Plaintiffs allege that World subsequently communicated to them that their loan modifications were contingent upon Custom's payment of $10,000 and that without such payment World would not alter the loans as the Settlement Agreement intended.*fn24 Plaintiffs claim that they took it upon themselves to pay World $10,000 in an effort to ensure their loan modifications.*fn25 On September 17, 2007 Plaintiffs filed a Motion to Enforce the Settlement Agreement, which specifically addressed the $10,000 payment they had already made to World.*fn26 The Motion was referred to Magistrate Judge Carol Sandra Moore Wells and a hearing was held regarding the matter on December 19, 2007. Following that hearing a Stipulation and Order was entered stating that any right to the $10,000 payment described in the parties' Settlement Agreement which World had against Custom and/or Defendant Dischert was assigned to the Plaintiffs in consideration of their $10,000 payment to World.*fn27 Subsequently, on February 19, 2008, Plaintiff's Motion to Enforce the Settlement Agreement was dismissed as moot by this Court.*fn28
Approximately two weeks later, Plaintiffs filed the Second Complaint alleging that Defendants have engaged in common law fraud in violation and fraudulent misrepresentation in violation of various Pennsylvania consumer protection laws, identical to the violations alleged in the First Complaint. The issues have been briefed and the matter is ready for disposition.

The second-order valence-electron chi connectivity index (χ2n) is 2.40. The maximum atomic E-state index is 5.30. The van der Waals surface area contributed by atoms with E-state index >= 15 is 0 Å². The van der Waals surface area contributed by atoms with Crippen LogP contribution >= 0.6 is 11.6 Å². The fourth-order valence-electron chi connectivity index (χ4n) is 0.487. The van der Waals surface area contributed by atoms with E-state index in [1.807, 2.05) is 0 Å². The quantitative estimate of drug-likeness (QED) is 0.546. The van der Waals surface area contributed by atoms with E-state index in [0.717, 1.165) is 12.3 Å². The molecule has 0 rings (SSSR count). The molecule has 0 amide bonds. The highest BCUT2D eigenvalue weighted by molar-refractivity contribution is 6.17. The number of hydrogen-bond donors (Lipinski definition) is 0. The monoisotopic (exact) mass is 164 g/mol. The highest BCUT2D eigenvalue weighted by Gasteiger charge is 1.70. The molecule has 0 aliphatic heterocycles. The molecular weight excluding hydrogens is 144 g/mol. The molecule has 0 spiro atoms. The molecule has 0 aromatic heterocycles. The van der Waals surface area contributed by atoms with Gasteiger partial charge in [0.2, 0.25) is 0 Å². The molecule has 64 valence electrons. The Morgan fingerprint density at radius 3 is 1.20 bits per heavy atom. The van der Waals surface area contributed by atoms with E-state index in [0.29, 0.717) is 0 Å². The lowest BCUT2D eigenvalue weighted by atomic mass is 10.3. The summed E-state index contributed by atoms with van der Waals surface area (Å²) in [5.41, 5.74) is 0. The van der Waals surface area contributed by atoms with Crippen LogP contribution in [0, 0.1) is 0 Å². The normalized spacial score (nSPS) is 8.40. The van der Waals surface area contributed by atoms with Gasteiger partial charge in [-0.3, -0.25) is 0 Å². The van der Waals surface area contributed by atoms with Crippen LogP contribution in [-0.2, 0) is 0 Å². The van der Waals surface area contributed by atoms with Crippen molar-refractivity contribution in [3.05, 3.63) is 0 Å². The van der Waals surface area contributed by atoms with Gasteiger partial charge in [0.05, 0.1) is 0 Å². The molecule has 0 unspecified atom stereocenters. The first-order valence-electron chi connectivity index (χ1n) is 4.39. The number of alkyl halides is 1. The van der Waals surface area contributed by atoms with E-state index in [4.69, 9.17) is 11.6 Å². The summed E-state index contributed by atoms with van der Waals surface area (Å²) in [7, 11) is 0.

II. Legal Standard for Rule 12(b)(6) Motion to Dismiss
When considering a motion to dismiss pursuant to Federal Rule of Civil Procedure 12(b)(6), a court must accept as true all allegations in the complaint and all reasonable inferences that can be drawn therefrom, and view them in the light most favorable to the plaintiff.*fn29
The Supreme Court has recently clarified this standard of review, explaining that "[a] plaintiff's obligation to provide the grounds of his entitlement to relief requires more than labels and conclusions, and a formulaic recitation of the elements of a cause of action will not do" without the allegation of sufficient facts in support.*fn30 In order to survive a motion to dismiss, a plaintiff must allege facts that "raise a right to relief above the speculative level, on the assumption that all the allegations in the complaint are true (even if doubtful in fact)."*fn31 A court ...